Once you’ve made it through the initial Triage phase and had time to Assess your teams and processes, you should have enough information to Reposition your approach in a way that keeps the lead gen and sales engine alive while protecting your customer base and your brand.

It’s important to consider that new customer decisions may not come at the rate you are used to or in line with original new bookings targets. When this is the case, contemplate pipeline growth and milestones as alternative metrics to keep the organization focused and motivated. But the mindset across the board should be: how do we move from a defensive position to an offensive position?

It’s also important to mobilize a cross-functional team to identify ways in which your solution and your approaches to Sales, Marketing and Customer Success might evolve with time to address newly exposed customer challenges and opportunities.

Phase 3 – Reposition


  1. If your traditional source of lead gen, such as trade shows, is out of commission for a while, what creative ways of reaching prospects can you develop? Is it time to shift budget to digital methods like webinars, podcasts, video and retargeting, or to consider new audiences like influencers?
  2. Are there additional personas inside your customer’s Buying Team that have otherwise been under engaged, but need to be educated and aligned around the decision?  If so, how can you best pursue them through new targeted marketing programs?
  3. What content can you produce to answer your customer’s most pressing concerns or questions? Are there conversations or activities like webinars being held for current customers that you can repurpose for sales enablement? If your teams have extra time on their hands during a downturn, can you work ahead and create great content for use when things pick up again?

What new personas have emerged inside your customer’s buying team who you can educate through targeted marketing?


  1. If new customer decisions are indeed hard to come by, are there sales team incentives you can create for alternative metrics, such as pipeline creation, proof of concepts delivered or virtual meetings held?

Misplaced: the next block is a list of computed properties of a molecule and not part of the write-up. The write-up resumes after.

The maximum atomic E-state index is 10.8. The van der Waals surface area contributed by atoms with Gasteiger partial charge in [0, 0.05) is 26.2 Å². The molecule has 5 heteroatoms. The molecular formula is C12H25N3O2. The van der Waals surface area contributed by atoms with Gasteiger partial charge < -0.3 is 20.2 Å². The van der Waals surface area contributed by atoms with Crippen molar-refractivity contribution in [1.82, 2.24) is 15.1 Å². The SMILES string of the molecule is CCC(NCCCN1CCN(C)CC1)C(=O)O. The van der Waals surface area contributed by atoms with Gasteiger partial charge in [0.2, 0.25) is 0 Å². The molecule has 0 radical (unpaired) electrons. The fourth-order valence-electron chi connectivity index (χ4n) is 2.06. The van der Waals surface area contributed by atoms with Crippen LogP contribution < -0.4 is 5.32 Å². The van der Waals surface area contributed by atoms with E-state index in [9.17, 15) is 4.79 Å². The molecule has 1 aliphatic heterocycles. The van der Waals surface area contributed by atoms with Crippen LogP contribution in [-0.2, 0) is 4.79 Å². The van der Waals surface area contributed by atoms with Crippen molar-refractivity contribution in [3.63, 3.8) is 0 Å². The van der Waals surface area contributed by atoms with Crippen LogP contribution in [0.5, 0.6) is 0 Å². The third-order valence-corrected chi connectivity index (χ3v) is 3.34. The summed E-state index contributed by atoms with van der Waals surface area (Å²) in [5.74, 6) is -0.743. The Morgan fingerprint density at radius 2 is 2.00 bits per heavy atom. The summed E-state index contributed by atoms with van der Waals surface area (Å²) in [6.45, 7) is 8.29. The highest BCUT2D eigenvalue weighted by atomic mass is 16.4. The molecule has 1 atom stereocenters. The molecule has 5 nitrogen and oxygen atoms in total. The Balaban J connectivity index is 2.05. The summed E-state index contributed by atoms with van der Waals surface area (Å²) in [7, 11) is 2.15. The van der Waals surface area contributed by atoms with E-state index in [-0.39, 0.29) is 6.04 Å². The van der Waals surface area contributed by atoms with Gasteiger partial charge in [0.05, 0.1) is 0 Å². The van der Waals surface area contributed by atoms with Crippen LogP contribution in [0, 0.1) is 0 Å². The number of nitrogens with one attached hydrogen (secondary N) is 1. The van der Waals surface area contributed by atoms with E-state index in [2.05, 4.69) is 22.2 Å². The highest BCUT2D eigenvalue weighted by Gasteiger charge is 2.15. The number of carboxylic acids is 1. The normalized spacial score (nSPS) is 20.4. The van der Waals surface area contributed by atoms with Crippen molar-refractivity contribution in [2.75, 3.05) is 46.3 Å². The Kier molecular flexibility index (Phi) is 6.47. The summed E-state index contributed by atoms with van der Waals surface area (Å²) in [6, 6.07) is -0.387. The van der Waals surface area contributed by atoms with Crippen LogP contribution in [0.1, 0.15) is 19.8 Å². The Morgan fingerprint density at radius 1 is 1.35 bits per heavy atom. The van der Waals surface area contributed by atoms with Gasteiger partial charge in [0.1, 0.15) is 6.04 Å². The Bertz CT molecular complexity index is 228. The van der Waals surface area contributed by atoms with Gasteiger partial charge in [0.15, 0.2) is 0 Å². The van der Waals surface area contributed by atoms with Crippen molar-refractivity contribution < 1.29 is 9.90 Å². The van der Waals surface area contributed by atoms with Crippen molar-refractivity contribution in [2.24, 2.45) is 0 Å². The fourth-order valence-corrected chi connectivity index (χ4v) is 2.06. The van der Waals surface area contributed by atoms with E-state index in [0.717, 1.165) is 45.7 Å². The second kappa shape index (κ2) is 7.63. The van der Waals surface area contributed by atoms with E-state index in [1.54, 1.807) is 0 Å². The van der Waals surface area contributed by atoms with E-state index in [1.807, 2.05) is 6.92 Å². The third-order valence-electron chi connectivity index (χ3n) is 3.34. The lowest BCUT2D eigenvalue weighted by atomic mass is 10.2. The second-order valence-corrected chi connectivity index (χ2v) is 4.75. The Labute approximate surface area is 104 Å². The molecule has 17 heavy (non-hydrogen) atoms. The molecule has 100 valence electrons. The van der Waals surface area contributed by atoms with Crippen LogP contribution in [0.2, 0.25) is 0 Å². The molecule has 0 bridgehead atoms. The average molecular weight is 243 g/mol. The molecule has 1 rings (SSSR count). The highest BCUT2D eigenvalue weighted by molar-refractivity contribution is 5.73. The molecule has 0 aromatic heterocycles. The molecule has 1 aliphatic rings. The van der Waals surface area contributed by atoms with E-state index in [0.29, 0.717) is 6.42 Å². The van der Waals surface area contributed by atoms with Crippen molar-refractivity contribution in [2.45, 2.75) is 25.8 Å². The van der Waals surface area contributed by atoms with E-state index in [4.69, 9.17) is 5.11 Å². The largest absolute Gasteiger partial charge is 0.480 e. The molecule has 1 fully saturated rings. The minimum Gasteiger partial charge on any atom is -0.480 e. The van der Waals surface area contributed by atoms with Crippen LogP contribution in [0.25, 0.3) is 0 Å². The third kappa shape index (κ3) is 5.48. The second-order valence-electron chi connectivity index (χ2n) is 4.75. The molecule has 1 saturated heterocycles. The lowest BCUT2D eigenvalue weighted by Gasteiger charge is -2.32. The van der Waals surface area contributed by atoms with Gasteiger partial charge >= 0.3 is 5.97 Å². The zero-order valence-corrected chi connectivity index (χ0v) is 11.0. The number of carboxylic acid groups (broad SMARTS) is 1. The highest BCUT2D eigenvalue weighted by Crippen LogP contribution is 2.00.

• For SDRs, ideas we’ve heard include weekly contests for new Leads added to your CRM, database clean up of bounced of invalid email addresses, or “No Decision” leads resuscitated.
      • For Account Executives, ideas include discovery/mapping calls, number of executive buyers reached in a live conversation to confirm their decision making processes, or other softer relationship building exercises to the entire Buying Team of a prospect.
  2. Can you engage each member of the Buying Team to understand how the current economic situation is impacting their role and their company as a whole? Do you need to move up the organization and engage more senior decision makers? How can you become better informed to position your product to an individual buyer, and, more importantly how, that information comes together to support the entire Buying Team?
  3. By now, hopefully your feedback loop with Marketing and Customer Success has revealed some valuable insight into how existing customers are leveraging your product in the current challenging climate. Can you leverage these new use cases to educate the Buying Team on additional ROI they were not aware of?

Are there new uses cases for your product that you can leverage to show potential ROI?

Customer Success

  1. What are your customer success managers doing on a daily basis and what can they do differently to demonstrate empathy, a commitment to supporting clients through a challenging time, and follow up action?
  2. Does your customer expansion sales strategy have a clear focus on revenue expansion or is it competing with customer retention and triage priorities? Is it possible to bifurcate these areas?
  3. How should you adjust KPIs to reflect your updated definition of success? Are you collecting stories of how you helped customers weather the downturn and thinking about how you’ll celebrate those wins internally, as well as alongside the client externally, later on?

Are you collecting stories of how you helped customers weather the downturn?

Here’s the bottom line.

There is no perfect answer to how marketing, sales and customer success teams should handle the multitude of challenges presented in an economic downturn. Companies need to consider the specific impact on their market, customer base and own financial health, decide what path is right for them, and likely make adjustments along the way.

We hope you found this a helpful roadmap of questions to ask yourself to get started. LLR is working virtually like everyone else and our “door” is always open to share what we’re seeing right now help businesses brainstorm creative solutions.

Insights for this post compiled from Eric Nelson and John Spiliotis, Sales Advisors to LLR portfolio companies; Michael Sala, Managing Director of Origination at LLR; and Kristy DelMuto, Vice President of Strategic Marketing at LLR.